Hurtigruten project showcases immense retrofit potential

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The MS Richard With, the first vessel in a three-ship series, has completed its first year back in service after a major retrofit at a shipyard in Norway. The retrofit included the installation of hybrid shaft generators, lithium-ion batteries, and new engines, resulting in a 23% reduction in carbon dioxide emissions. The second ship in the series, MS King Harald, has also undergone a similar retrofit and was put back into service in May. The third ship, MS Nordlys, is scheduled to be retrofitted in 2025.

Hurtigruten Coastal Express CEO, Hedda Felin, stated that the company has no plans to build any more fossil fuel ships for the Norwegian Coastal Express. Instead, they are focusing on retrofitting existing vessels with the latest technology, as it is more environmentally friendly and cost-effective compared to building new ships. The retrofit not only improves efficiency but also raises safety standards for the ships’ crews. Kongsberg Maritime’s Vice President of Sales Aftermarket Advanced Offerings, Geir Oscar Løseth, explained that a full retrofit can be done in four to five months, whereas building a new ship takes much longer.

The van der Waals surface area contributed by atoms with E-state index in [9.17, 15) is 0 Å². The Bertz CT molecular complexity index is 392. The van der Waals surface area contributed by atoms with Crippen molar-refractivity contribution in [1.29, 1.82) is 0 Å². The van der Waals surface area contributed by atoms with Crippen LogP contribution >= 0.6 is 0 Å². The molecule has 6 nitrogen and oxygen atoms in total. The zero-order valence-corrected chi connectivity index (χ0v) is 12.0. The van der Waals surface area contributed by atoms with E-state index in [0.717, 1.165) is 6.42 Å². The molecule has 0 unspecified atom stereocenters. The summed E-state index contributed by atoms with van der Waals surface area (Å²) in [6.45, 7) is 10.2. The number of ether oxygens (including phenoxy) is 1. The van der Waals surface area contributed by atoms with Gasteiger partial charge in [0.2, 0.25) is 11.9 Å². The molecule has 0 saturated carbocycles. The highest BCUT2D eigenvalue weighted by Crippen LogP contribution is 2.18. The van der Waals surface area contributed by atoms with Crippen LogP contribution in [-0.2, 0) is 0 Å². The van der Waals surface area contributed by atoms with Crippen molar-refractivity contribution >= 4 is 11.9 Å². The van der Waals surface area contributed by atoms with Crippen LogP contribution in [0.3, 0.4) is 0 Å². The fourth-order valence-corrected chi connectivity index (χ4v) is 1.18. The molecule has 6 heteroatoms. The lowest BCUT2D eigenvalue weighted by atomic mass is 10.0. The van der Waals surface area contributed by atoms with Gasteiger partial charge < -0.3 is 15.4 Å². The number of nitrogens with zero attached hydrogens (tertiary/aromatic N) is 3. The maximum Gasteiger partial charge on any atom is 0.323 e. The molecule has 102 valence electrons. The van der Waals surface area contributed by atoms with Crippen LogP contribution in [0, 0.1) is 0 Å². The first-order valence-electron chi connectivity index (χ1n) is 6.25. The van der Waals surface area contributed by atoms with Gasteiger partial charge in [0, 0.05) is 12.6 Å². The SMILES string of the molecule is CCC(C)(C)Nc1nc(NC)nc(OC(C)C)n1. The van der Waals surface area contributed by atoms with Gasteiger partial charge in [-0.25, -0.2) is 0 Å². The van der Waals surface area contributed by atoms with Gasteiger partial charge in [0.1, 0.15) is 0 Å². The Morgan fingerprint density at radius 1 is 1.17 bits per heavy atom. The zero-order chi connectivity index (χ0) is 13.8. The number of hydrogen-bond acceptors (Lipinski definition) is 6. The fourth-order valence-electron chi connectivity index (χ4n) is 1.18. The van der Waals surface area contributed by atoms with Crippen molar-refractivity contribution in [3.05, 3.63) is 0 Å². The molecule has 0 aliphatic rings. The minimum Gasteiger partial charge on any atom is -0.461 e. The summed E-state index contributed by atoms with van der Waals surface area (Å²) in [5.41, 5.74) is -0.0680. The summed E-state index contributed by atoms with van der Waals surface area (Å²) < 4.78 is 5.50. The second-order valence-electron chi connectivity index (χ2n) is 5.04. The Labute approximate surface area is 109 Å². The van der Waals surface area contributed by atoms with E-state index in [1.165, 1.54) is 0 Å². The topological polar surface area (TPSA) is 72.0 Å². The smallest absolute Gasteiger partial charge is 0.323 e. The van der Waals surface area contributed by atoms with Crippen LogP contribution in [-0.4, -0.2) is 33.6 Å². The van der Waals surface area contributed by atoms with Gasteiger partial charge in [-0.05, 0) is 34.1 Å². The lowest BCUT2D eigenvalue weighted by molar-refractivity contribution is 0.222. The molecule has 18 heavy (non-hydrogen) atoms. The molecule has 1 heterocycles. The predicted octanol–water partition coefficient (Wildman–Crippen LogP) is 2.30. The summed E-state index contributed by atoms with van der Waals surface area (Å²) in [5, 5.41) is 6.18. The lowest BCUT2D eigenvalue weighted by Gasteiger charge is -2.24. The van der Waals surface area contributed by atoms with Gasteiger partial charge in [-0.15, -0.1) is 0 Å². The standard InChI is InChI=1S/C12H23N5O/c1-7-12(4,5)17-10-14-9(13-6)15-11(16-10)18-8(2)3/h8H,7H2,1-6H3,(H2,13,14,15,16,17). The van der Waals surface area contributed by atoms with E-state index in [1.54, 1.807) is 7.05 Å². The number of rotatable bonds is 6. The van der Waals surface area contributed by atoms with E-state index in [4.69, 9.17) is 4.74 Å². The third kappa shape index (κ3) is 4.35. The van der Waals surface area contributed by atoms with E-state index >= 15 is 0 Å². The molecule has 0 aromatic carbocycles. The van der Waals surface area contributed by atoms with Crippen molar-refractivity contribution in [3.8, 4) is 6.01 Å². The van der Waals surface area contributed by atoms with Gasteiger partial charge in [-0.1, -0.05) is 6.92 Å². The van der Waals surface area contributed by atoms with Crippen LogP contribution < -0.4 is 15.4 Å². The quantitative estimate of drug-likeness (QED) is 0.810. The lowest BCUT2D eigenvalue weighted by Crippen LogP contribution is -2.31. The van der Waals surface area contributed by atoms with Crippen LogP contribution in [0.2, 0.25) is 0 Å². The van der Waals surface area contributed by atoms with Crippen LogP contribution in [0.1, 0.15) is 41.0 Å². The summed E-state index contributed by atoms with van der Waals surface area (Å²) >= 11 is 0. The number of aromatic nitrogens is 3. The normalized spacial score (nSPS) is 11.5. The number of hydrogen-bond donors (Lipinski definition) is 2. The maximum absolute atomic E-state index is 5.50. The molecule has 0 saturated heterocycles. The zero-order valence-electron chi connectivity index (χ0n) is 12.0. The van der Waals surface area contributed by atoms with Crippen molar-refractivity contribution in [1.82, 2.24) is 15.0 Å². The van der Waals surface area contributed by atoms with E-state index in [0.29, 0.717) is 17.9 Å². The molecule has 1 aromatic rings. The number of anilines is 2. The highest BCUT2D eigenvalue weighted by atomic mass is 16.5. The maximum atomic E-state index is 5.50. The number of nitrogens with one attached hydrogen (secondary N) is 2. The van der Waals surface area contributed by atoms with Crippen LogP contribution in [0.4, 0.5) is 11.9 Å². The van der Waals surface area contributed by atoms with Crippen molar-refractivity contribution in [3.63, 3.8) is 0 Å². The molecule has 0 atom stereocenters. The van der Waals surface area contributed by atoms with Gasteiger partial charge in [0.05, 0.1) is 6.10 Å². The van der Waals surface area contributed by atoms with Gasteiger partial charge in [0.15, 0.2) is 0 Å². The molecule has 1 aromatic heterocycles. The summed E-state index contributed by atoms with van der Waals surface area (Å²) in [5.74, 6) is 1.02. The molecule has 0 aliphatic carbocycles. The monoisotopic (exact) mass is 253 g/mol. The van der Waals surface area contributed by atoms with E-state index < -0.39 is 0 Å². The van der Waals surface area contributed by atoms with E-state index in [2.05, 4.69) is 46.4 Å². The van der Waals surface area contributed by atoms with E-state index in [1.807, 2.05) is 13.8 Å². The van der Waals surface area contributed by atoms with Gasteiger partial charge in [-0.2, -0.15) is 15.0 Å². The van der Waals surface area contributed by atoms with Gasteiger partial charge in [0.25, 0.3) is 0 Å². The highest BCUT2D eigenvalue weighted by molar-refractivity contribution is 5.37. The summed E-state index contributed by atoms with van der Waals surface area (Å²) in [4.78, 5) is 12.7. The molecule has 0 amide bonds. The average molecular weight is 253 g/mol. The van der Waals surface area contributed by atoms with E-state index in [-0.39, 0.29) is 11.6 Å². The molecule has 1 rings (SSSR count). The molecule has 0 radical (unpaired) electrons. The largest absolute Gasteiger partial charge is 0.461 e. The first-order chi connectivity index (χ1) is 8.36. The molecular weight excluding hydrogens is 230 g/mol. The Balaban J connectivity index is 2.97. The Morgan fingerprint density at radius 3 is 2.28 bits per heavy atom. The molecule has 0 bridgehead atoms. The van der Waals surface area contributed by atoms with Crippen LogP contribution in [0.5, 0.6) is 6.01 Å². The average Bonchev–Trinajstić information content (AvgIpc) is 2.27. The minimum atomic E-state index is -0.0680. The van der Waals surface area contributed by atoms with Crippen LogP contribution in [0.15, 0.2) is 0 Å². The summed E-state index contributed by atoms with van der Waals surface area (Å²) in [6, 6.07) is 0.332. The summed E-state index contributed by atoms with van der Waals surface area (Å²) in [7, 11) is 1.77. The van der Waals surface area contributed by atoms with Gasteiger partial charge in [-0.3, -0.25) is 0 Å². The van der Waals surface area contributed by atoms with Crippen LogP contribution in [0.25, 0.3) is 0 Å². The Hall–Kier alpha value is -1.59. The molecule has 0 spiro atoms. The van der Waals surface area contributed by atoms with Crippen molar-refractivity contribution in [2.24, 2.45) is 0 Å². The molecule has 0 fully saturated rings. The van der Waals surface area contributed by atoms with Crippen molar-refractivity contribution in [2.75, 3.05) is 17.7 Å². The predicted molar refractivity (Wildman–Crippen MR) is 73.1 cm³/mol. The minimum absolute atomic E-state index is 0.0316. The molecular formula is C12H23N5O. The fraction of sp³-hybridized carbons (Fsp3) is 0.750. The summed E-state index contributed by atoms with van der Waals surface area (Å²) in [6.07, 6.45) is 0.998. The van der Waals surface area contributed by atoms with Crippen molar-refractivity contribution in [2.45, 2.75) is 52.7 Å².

Overall, the retrofit of the MS Richard With and MS King Harald has resulted in significant reductions in carbon emissions and improved efficiency. This approach aligns with Hurtigruten Coastal Express’ commitment to sustainability and reducing its environmental impact. By retrofitting existing vessels with the latest technology, the company is able to improve the performance and safety of its fleet without the need for new construction. With the successful completion of the first two retrofits, the company is now looking forward to completing the retrofit of the third ship in the series, MS Nordlys, in 2025.

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